• Easter in Crete

    by  • 3 May, 2003 • Uncategorized • 0 Comments

    Albeit a little late, I’m glad I can report to you that we had a wonderful Easter. On Friday 25th in the morning we did a round of the consulates to promote Yvonne’s activities. We were most welcomed in most cases by the honorary consuls themselves. In most cases, because only 3 of the 9 consulates were open. [We did the remaining 6 on Tuesday after Easter.]

    At around 3 in the afternoon we left for Matala. The weather was steady, though not too warm. It had been like that since the beginning of the week. The road was less congested than we expected and a new segment had been opened between Venerato and Agia Varvara, which shortened the trip to a little more than an hour. We went straight to the Coral Hotel were we were to meet Panagiotis and Pascale. The Coral Hotel is a small summer resort were we stayed twice before, when we were on holidays, the last time for Easter last year. The owners, Adonis and Eleni, are always happy to see us. No people in the world can make you feel welcome like the Cretans can. Adonis was not there when we arrived. Only one other Greek couple had arrived so far, also from Iraklio, Panagiotis and Pela (an abbreviation of Pelagia, the name of several saints), together with their two children, Angelos and Christina; a third one was on its way. We chatted for an hour with Eleni and the other Greeks, after which time we were joined by Panagiotis (yes, it gets confusing with 2 Panagiotis) and Pascale who came back from a stroll on the beach. The temperature to the south of the Idi mountains is always a few degrees higher than in the north where Iraklio is located, though the distance is a mere 60 kilometers.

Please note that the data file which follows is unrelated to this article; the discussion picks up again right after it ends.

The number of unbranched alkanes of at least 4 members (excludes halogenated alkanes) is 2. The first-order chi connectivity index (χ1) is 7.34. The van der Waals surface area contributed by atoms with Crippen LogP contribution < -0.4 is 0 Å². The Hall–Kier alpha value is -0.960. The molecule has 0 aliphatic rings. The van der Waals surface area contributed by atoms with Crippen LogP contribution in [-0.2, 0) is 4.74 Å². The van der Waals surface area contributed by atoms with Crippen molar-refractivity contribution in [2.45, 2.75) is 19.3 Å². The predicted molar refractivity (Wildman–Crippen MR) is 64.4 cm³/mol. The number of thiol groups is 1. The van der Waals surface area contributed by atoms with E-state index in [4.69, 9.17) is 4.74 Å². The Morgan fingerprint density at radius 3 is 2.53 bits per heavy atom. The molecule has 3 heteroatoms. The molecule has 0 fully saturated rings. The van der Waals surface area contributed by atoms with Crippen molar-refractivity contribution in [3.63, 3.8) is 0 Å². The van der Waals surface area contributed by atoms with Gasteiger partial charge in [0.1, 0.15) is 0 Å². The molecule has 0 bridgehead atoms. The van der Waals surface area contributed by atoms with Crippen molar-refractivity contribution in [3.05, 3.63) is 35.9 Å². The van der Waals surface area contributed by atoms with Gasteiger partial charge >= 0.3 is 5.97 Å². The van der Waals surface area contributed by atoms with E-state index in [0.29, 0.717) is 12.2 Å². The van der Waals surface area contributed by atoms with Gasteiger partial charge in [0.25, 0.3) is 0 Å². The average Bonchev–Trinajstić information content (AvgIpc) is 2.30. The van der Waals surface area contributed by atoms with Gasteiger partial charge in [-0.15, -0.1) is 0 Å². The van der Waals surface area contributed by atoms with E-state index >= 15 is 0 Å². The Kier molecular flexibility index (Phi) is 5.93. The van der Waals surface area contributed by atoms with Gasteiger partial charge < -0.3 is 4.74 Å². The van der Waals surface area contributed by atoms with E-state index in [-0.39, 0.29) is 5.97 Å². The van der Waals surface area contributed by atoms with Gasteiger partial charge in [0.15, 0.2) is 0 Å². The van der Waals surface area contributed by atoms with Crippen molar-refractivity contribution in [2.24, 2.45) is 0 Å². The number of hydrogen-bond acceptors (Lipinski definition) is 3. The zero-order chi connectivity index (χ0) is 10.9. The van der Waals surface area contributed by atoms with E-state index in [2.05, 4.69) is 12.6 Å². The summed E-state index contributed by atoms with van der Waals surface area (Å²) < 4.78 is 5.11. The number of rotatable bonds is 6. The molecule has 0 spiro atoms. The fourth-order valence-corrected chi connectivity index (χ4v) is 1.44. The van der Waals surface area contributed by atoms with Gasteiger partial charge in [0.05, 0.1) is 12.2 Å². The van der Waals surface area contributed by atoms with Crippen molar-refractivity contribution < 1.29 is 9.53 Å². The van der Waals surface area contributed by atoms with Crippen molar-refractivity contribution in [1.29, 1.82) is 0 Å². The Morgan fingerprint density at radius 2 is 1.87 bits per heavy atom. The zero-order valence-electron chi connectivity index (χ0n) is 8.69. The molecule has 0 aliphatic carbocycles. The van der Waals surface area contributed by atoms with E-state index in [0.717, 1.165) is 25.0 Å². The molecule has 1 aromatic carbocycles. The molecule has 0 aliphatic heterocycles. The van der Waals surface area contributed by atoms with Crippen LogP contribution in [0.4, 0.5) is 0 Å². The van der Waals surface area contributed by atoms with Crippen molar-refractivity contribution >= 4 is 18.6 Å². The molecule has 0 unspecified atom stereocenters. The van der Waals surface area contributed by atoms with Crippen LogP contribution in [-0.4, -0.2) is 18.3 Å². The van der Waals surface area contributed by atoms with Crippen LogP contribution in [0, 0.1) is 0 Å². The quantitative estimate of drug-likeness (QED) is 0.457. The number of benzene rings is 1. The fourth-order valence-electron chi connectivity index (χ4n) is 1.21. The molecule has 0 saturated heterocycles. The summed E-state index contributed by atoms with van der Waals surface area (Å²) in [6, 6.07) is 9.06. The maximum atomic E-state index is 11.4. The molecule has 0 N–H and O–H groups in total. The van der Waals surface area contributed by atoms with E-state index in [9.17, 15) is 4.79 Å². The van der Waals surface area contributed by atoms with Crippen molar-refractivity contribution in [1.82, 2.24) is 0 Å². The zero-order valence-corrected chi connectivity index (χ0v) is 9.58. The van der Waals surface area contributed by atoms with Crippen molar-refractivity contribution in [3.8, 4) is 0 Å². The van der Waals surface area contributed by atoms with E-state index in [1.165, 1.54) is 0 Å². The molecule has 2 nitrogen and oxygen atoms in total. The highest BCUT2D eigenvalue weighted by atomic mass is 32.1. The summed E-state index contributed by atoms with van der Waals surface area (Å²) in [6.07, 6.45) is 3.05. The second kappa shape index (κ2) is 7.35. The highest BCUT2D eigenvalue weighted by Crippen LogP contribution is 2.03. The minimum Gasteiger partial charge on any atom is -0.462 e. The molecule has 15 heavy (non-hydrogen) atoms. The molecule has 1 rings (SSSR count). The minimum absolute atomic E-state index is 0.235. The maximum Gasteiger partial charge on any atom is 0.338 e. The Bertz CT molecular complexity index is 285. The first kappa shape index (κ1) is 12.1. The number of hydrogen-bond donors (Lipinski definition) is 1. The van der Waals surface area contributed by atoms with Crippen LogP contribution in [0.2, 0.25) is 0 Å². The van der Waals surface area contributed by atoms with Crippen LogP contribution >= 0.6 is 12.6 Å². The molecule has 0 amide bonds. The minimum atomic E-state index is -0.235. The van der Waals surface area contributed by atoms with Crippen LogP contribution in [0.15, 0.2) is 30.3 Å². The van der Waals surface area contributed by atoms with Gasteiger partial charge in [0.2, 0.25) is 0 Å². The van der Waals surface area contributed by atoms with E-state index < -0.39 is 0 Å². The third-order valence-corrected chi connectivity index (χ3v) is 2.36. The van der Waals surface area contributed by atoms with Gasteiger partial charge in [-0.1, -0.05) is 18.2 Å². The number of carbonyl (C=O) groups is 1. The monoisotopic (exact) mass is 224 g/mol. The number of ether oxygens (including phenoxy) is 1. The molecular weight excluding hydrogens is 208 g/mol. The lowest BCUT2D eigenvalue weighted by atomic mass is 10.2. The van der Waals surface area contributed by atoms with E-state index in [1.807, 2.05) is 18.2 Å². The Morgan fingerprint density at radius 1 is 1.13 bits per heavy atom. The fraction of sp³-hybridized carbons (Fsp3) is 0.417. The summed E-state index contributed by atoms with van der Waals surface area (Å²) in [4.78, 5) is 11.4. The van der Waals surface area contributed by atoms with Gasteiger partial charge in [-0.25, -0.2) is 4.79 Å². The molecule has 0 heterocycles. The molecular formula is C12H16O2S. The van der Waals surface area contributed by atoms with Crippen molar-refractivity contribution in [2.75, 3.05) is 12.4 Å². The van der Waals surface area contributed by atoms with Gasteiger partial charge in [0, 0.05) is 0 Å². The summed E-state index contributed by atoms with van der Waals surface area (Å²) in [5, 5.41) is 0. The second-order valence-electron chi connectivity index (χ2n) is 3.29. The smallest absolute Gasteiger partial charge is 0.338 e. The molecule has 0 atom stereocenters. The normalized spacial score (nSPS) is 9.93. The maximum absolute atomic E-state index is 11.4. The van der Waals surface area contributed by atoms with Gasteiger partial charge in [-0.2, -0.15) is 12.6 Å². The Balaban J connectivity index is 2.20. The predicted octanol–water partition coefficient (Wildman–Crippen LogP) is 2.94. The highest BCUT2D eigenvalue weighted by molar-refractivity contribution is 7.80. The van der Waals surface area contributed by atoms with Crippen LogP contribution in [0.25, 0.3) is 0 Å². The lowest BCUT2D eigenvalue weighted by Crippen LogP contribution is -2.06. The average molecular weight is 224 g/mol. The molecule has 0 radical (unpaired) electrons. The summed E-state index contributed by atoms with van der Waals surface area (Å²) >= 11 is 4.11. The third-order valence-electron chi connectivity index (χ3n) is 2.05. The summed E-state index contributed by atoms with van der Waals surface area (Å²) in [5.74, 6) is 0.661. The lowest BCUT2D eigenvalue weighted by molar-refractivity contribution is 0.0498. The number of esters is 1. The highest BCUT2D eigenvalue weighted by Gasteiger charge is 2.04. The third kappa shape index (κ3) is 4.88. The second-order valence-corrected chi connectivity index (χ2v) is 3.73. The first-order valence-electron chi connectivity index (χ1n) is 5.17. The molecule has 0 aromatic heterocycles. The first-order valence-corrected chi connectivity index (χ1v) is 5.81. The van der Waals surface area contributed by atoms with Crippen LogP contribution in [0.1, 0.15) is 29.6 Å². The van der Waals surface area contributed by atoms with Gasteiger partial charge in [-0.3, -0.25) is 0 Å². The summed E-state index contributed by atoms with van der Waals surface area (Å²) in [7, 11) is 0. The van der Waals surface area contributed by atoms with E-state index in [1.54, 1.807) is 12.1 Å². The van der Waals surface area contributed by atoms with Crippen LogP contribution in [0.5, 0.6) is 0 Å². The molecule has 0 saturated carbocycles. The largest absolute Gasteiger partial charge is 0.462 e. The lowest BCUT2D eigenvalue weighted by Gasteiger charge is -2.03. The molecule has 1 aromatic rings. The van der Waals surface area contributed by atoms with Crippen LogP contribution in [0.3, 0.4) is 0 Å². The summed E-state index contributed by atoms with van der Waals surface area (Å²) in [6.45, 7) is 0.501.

In the evening we all went to a taverna in Sivas, where Adonis joined us later. The food, as usual (it’s getting boring, that, isn’t it?), was e-x-c-e-l-l-e-n-t. I would tell you the name of the place, but I don’t remember it right now. It’s right there in the plateia opposite the church, and it serves food mezé-style. No doubt it will be mentioned in the Chronicles later. We have every intention of returning…

    DSCF0005.JPG The next day was declared B-day. Our bodies were in dire need of some solid exposure to the sun. After breakfast we set out for the Red Beach. It’s a secluded beach which requires a little effort to get there. From the village of Matala you have to take a steep path through barren rock up the mountains, where the wind blows you away. Once you are on the top you have a very nice view of the bay of Matala at one side and the Red Beach at the other side.

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